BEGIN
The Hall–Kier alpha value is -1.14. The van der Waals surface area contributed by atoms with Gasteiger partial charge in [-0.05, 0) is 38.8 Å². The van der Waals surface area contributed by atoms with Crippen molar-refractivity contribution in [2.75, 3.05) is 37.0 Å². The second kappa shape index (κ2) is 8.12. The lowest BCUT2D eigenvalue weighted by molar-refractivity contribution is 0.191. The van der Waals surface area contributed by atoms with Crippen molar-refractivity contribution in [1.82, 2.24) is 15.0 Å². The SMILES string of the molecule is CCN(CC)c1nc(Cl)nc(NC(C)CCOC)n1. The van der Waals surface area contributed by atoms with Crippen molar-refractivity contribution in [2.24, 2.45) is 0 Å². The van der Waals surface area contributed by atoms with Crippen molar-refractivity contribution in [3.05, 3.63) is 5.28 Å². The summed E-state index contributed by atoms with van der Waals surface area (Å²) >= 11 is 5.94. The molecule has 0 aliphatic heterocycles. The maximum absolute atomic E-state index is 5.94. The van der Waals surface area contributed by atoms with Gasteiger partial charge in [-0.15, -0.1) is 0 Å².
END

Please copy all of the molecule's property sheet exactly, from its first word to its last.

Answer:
The Hall–Kier alpha value is -1.14. The van der Waals surface area contributed by atoms with Gasteiger partial charge in [-0.05, 0) is 38.8 Å². The van der Waals surface area contributed by atoms with Crippen molar-refractivity contribution in [2.75, 3.05) is 37.0 Å². The second kappa shape index (κ2) is 8.12. The lowest BCUT2D eigenvalue weighted by molar-refractivity contribution is 0.191. The van der Waals surface area contributed by atoms with Crippen molar-refractivity contribution in [1.82, 2.24) is 15.0 Å². The SMILES string of the molecule is CCN(CC)c1nc(Cl)nc(NC(C)CCOC)n1. The van der Waals surface area contributed by atoms with Crippen molar-refractivity contribution in [2.24, 2.45) is 0 Å². The van der Waals surface area contributed by atoms with Crippen molar-refractivity contribution in [3.05, 3.63) is 5.28 Å². The summed E-state index contributed by atoms with van der Waals surface area (Å²) >= 11 is 5.94. The molecule has 0 aliphatic heterocycles. The maximum absolute atomic E-state index is 5.94. The van der Waals surface area contributed by atoms with Gasteiger partial charge in [-0.15, -0.1) is 0 Å².